911 dispatchers left at the mercy of coronavirus as agency’s response faltered” via Megan O’Matz and Brittany Wallman of the South Florida Sun-Sentinel — “Your safety is our top priority,” a boss reassured employees in the crowded confines of Broward County’s three 911 centers in mid-March. She assured them the agency’s chief concern was protecting them from getting sick. But the Sheriff’s Office also had another priority: keeping dispatchers working. And in two months’ time, 44 of them would contract COVID-19. One of them, a mother of four, would die. An internal trove of emails shows just how unprepared and unsure Sheriff’s Office leaders were in confronting the coronavirus posed to its emergency dispatch operators, who had no choice but to report to work. Their anguish and fear are evident throughout the messages.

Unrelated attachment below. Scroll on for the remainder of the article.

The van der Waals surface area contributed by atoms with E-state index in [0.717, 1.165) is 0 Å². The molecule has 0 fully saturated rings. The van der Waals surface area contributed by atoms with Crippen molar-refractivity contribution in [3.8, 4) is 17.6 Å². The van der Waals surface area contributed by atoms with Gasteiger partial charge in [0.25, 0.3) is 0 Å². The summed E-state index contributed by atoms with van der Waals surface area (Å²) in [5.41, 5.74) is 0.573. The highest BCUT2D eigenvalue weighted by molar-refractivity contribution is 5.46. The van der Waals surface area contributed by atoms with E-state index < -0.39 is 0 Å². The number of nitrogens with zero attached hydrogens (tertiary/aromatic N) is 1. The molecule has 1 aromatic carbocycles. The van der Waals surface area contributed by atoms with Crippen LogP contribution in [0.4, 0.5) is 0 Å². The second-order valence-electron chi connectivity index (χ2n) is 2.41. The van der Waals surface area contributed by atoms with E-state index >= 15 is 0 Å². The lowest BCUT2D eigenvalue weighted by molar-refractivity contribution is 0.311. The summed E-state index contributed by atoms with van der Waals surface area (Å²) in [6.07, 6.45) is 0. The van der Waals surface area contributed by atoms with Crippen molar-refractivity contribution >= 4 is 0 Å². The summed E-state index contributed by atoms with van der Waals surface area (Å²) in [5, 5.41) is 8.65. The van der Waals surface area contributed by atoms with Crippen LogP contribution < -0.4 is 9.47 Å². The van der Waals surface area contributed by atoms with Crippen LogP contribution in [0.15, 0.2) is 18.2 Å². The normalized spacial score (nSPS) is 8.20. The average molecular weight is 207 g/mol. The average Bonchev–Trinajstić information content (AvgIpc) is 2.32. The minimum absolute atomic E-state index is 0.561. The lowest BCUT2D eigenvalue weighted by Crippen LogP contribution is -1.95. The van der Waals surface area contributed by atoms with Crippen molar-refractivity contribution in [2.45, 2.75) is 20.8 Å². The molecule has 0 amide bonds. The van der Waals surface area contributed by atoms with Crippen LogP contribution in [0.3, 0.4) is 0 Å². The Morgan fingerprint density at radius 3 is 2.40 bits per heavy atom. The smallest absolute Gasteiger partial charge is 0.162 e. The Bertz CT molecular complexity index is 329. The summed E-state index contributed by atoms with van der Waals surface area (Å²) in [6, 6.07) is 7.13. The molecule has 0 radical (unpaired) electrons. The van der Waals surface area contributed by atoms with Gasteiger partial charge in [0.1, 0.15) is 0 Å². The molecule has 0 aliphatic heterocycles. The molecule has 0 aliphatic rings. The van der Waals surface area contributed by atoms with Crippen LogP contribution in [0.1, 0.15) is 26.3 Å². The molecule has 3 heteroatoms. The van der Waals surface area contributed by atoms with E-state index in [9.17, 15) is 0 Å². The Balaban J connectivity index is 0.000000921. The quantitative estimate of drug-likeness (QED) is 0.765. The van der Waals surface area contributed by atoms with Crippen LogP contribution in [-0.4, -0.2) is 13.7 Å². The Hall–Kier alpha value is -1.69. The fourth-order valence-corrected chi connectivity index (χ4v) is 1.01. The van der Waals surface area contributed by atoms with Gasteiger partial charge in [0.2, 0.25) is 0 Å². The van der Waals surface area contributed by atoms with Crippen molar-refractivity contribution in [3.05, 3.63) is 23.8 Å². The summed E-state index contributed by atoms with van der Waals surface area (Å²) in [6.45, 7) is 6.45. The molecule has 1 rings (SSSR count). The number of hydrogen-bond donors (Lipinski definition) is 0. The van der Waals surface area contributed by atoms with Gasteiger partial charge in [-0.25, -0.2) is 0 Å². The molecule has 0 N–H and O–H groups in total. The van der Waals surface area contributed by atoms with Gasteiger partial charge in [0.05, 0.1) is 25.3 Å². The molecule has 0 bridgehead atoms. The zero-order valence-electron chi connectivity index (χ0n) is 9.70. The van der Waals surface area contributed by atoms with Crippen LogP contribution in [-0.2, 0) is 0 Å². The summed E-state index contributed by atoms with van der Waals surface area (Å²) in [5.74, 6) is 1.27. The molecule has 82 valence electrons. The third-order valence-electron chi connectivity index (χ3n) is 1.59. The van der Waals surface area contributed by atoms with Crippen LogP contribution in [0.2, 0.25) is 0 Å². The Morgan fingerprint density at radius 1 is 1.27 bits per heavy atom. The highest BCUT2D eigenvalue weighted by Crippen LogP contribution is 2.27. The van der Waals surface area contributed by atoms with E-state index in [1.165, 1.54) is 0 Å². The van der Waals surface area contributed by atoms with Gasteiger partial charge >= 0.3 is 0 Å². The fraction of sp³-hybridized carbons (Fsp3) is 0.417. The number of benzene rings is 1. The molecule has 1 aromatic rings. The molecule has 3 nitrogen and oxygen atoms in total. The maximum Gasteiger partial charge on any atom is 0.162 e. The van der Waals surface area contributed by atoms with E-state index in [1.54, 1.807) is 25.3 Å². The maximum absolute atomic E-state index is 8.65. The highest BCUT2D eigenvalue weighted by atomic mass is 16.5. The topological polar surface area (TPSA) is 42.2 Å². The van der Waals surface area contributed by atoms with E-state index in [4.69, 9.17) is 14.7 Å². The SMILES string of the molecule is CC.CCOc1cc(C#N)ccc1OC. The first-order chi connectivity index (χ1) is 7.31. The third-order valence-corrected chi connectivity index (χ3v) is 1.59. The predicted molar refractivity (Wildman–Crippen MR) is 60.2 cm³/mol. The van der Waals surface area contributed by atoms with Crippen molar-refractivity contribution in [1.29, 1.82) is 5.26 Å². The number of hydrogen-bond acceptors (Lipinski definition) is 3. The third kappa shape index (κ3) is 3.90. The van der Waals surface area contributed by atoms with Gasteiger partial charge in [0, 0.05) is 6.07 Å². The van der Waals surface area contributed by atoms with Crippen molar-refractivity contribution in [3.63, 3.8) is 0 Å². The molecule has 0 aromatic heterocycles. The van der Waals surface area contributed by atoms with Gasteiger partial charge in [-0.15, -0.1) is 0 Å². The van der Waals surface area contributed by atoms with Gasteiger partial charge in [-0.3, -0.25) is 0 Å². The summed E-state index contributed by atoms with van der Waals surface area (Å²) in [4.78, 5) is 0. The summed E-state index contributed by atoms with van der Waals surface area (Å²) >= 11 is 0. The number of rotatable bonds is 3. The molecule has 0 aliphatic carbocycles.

Instead of ‘pomp and circumstance,’ Class of 2020 graduates with pandemic and protest” via Colleen Wright of the Miami Herald — The generation born into the chaos of the Sept. 11, 2001, terrorist attacks will unceremoniously crown their high school experience June 3 of a historically trying year. Their not-so-fond memories will be drive-by graduations and Zoom ceremonies. It’s the last day of school for everyone else in public school, too. The Class of 2020 will have much to say about what it was like to embark into a very real world at this time, but it won’t be like anything graduates imagined. Society at large, often running on fumes of nostalgia for simpler times, feels their pain. Teachers, administrators, radio stations and the super-famous have all tried to dull the ache.